December 18, 2005

Gulf Arab leaders to get tough on Iran, Syria

By Heba Kandil and Andrew Hammond

ABU DHABI (Reuters) - U.S.-allied Gulf Arab leaders,
alarmed at neighbouring Iran's nuclear ambitions, will examine
proposals for a nuclear-free zone in the world's top
oil-producing region when they meet for a summit on Sunday.

Syria's standoff with the United Nations over the killing
of former Lebanese premier Rafik al-Hariri will also top the
agenda of the Gulf Cooperation Council (GCC), which groups
Saudi Arabia, the United Arab Emirates, Kuwait, Bahrain, Oman
and Qatar.

All kings and emirs of the GCC have arrived in the UAE
capital Abu Dhabi amid tight security for the two-day annual
meeting which will start at 6 p.m. (1400 GMT).

They hope to defuse mounting tension in a region already
affected by instability in Iraq since the 2003 U.S.-led war to
oust Saddam Hussein and militant attacks by supporters of Osama
bin Laden's al Qaeda network.

"We trust Iran but we don't want to see an Iranian nuclear
plant which is closer in distance to our Gulf shores than to
Tehran causing us danger and damage," GCC Secretary-General
Abdul Rahman al-Attiya said ahead of the opening on Sunday.

On Saturday, Attiya said he was worried about a nuclear
arms race in the region. "I think it is time for an agreement
to have the Gulf region free of nuclear weapons. This will no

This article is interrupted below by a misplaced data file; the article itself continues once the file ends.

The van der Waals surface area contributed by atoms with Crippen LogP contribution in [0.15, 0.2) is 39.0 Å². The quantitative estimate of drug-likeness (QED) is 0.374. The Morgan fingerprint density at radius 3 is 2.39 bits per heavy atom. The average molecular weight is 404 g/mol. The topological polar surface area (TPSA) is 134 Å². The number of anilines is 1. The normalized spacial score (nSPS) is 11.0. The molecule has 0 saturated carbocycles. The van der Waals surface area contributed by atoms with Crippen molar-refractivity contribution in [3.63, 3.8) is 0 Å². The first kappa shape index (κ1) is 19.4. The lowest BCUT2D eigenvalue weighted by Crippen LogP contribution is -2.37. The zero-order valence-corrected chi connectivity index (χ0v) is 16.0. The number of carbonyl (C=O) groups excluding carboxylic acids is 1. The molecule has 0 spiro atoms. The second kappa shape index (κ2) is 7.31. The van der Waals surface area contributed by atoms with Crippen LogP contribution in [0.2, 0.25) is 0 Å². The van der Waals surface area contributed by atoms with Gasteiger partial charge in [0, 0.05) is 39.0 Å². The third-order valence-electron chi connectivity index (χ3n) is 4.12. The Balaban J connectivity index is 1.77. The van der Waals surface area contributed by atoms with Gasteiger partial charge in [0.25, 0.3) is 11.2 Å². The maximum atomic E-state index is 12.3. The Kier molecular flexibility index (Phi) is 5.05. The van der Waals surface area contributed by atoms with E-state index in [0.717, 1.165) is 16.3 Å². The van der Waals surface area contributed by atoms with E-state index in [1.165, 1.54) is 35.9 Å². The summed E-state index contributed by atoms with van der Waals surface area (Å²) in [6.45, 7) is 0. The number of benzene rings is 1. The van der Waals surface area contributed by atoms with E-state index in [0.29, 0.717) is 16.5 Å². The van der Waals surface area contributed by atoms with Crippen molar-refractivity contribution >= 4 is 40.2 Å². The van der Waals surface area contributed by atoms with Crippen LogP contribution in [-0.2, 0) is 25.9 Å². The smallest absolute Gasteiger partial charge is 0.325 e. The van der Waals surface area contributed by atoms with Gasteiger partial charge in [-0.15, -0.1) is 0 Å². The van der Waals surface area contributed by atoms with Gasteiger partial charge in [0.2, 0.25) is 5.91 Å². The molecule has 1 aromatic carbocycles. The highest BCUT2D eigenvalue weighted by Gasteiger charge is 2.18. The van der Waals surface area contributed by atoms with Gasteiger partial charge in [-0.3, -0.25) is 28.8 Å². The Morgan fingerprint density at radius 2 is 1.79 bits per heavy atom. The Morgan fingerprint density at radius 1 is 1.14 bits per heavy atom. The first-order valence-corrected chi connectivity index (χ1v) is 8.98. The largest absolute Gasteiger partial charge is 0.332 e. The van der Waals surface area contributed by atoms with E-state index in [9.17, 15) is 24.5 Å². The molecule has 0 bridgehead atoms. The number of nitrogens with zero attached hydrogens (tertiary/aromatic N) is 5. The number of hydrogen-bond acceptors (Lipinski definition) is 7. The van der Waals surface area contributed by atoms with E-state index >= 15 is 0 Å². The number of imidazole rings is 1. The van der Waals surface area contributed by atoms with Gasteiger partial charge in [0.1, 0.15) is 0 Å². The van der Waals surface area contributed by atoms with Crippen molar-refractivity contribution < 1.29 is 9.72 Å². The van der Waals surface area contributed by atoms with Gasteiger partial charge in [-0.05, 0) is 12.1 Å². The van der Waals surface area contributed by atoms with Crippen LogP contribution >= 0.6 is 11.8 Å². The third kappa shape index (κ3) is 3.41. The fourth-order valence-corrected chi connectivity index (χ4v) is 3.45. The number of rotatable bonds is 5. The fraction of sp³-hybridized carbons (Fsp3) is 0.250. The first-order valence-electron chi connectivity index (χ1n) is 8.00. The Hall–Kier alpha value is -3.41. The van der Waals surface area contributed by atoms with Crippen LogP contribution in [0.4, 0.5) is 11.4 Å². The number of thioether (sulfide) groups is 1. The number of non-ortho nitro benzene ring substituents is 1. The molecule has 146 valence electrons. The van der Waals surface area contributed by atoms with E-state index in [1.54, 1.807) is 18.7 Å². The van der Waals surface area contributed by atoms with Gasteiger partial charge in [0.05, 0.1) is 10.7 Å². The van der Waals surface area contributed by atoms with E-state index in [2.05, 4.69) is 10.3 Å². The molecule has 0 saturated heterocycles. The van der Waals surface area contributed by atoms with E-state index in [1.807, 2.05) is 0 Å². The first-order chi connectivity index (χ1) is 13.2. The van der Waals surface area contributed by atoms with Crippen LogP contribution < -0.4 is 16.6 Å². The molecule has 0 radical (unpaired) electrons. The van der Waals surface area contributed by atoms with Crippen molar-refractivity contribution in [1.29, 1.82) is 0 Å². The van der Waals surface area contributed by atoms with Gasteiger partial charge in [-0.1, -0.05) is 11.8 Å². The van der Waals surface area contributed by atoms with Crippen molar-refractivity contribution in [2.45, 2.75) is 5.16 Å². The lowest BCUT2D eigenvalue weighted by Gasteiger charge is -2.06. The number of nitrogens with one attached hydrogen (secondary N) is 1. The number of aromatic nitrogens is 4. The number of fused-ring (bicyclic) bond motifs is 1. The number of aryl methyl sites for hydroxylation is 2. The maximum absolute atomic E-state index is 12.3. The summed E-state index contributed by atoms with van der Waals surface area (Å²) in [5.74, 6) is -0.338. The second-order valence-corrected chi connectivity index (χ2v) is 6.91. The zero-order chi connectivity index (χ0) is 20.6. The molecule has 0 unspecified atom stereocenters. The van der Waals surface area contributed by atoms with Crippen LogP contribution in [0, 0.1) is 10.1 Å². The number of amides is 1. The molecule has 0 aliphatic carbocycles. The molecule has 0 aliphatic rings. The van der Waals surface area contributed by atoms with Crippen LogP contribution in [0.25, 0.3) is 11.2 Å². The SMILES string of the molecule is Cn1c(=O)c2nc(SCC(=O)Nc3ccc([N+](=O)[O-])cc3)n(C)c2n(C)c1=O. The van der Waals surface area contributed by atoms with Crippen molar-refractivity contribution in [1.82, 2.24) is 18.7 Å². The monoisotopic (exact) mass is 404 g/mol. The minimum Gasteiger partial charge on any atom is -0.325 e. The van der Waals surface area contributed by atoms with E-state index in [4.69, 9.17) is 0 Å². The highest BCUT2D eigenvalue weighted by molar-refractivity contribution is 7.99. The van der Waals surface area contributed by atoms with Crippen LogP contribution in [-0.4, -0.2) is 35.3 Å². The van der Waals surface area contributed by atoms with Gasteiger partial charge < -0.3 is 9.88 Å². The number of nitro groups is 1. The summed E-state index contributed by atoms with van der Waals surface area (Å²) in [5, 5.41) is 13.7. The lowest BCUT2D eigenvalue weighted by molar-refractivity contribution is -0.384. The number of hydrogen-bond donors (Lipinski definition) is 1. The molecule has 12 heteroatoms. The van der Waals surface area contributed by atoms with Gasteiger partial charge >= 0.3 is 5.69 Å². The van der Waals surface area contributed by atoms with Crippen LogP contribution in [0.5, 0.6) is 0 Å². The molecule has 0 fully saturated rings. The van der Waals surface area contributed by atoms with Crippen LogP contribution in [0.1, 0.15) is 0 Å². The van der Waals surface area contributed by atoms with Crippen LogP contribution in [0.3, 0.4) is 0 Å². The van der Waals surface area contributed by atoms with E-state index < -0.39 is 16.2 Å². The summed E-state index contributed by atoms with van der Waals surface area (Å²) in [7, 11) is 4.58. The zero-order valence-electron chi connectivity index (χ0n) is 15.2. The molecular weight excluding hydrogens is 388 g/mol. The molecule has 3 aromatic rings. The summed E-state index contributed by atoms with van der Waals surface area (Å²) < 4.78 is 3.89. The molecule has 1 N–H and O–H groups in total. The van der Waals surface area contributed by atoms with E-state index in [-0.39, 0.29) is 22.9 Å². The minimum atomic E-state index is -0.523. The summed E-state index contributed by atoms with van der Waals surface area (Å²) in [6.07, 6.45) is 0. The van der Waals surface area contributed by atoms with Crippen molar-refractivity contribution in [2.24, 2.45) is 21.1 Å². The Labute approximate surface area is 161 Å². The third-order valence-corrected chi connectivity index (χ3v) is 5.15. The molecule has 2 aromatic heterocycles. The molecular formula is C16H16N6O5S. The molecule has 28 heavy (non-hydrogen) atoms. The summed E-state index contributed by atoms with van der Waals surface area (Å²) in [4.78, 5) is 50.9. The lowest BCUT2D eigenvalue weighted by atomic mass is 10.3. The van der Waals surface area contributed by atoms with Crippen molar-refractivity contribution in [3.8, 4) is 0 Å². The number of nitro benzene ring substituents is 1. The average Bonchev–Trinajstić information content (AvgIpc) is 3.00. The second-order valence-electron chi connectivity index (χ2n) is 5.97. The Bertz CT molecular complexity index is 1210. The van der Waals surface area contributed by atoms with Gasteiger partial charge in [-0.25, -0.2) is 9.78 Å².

doubt pave the way to urge Israel to submit its (nuclear)
facilities (to inspection)," he said.

Israel, which has never admitted it has a nuclear weapons
programme, is widely believed to have some 200 nuclear

Tehran insists its nuclear programme is for energy, but
many fear it is seeking to develop atomic weapons. President
Mahmoud Ahmadinejad's verbal salvoes at Israel, including his
call for the Jewish state to be wiped off the map, have also

The GCC will also discuss a violent campaign by al Qaeda
against Gulf states and Saudi King Abdullah's proposal earlier
this year to set up an international center to combat


The UAE has been spared militant attacks which have hit
neighbouring Gulf countries such as Saudi Arabia, Kuwait and
Qatar but organisers haven taken no risks, increasing police
patrols and cordoning off streets around the summit's venue.

The GCC is expected to issue a strongly worded statement
urging Damascus to fully cooperate with the U.N. investigation
into Hariri's death.

"They (leaders) all agree that they don't want nuclear
weapons in Iran and they don't want Syrian intervention in
Lebanon but they need to agree on what to do about it," one GCC
delegate told Reuters.

GCC delegates said the Sunni-led GCC would also discuss
ways to curb what they see as Shi'ite Iran's growing influence
in Iraq, where Shi'ites gained power after the ouster of Saddam
Hussein. Saudi Arabia has bluntly accused Iran of meddling.

On the economic front, the summit will review steps toward
a monetary union, which analysts said needs a political thrust
to move to the next phase.

The talks will also cover a GCC-European Union trade
agreement under negotiation for 15 years and which Attiya said
the bloc hoped to finalize early next year.

GCC members will be asked to turn any bilateral free trade
agreements (FTAs) into deals for the whole bloc.

The GCC has reluctantly agreed to bilateral FTAs with
Washington, even though they infringe on a joint tariff deal,
but said trade pacts may not be signed with other states.